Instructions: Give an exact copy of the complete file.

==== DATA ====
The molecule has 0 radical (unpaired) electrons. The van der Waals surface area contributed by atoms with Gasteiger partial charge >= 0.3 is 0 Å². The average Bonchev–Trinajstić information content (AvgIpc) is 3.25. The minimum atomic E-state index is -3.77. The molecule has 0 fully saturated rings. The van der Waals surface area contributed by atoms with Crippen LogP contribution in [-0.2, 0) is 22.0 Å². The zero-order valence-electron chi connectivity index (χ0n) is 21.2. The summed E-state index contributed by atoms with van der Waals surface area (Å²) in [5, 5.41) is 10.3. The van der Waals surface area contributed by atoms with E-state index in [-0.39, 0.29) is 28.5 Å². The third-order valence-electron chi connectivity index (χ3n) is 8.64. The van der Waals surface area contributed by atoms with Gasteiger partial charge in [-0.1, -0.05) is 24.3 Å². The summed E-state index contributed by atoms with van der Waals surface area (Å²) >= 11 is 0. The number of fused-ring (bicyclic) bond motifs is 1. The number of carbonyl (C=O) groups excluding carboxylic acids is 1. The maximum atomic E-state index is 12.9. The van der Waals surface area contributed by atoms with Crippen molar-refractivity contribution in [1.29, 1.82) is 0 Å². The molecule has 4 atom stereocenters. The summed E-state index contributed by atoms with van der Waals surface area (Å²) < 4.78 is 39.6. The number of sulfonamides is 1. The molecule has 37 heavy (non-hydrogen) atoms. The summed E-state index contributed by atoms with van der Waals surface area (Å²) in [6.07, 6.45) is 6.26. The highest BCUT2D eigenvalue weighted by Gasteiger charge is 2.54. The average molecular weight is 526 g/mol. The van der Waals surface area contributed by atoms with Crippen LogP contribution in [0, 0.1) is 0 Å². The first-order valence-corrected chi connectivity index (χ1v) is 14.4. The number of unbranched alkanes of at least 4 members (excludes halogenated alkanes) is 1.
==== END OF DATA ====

The molecule has 0 radical (unpaired) electrons. The van der Waals surface area contributed by atoms with Gasteiger partial charge >= 0.3 is 0 Å². The average Bonchev–Trinajstić information content (AvgIpc) is 3.25. The minimum atomic E-state index is -3.77. The molecule has 0 fully saturated rings. The van der Waals surface area contributed by atoms with Crippen LogP contribution in [-0.2, 0) is 22.0 Å². The zero-order valence-electron chi connectivity index (χ0n) is 21.2. The summed E-state index contributed by atoms with van der Waals surface area (Å²) in [5, 5.41) is 10.3. The van der Waals surface area contributed by atoms with E-state index in [-0.39, 0.29) is 28.5 Å². The third-order valence-electron chi connectivity index (χ3n) is 8.64. The van der Waals surface area contributed by atoms with Gasteiger partial charge in [-0.1, -0.05) is 24.3 Å². The summed E-state index contributed by atoms with van der Waals surface area (Å²) >= 11 is 0. The number of fused-ring (bicyclic) bond motifs is 1. The number of carbonyl (C=O) groups excluding carboxylic acids is 1. The maximum atomic E-state index is 12.9. The van der Waals surface area contributed by atoms with Crippen molar-refractivity contribution in [1.29, 1.82) is 0 Å². The molecule has 4 atom stereocenters. The summed E-state index contributed by atoms with van der Waals surface area (Å²) < 4.78 is 39.6. The number of sulfonamides is 1. The molecule has 37 heavy (non-hydrogen) atoms. The summed E-state index contributed by atoms with van der Waals surface area (Å²) in [6.07, 6.45) is 6.26. The highest BCUT2D eigenvalue weighted by Gasteiger charge is 2.54. The average molecular weight is 526 g/mol. The van der Waals surface area contributed by atoms with Crippen LogP contribution in [0, 0.1) is 0 Å². The first-order valence-corrected chi connectivity index (χ1v) is 14.4. The number of unbranched alkanes of at least 4 members (excludes halogenated alkanes) is 1.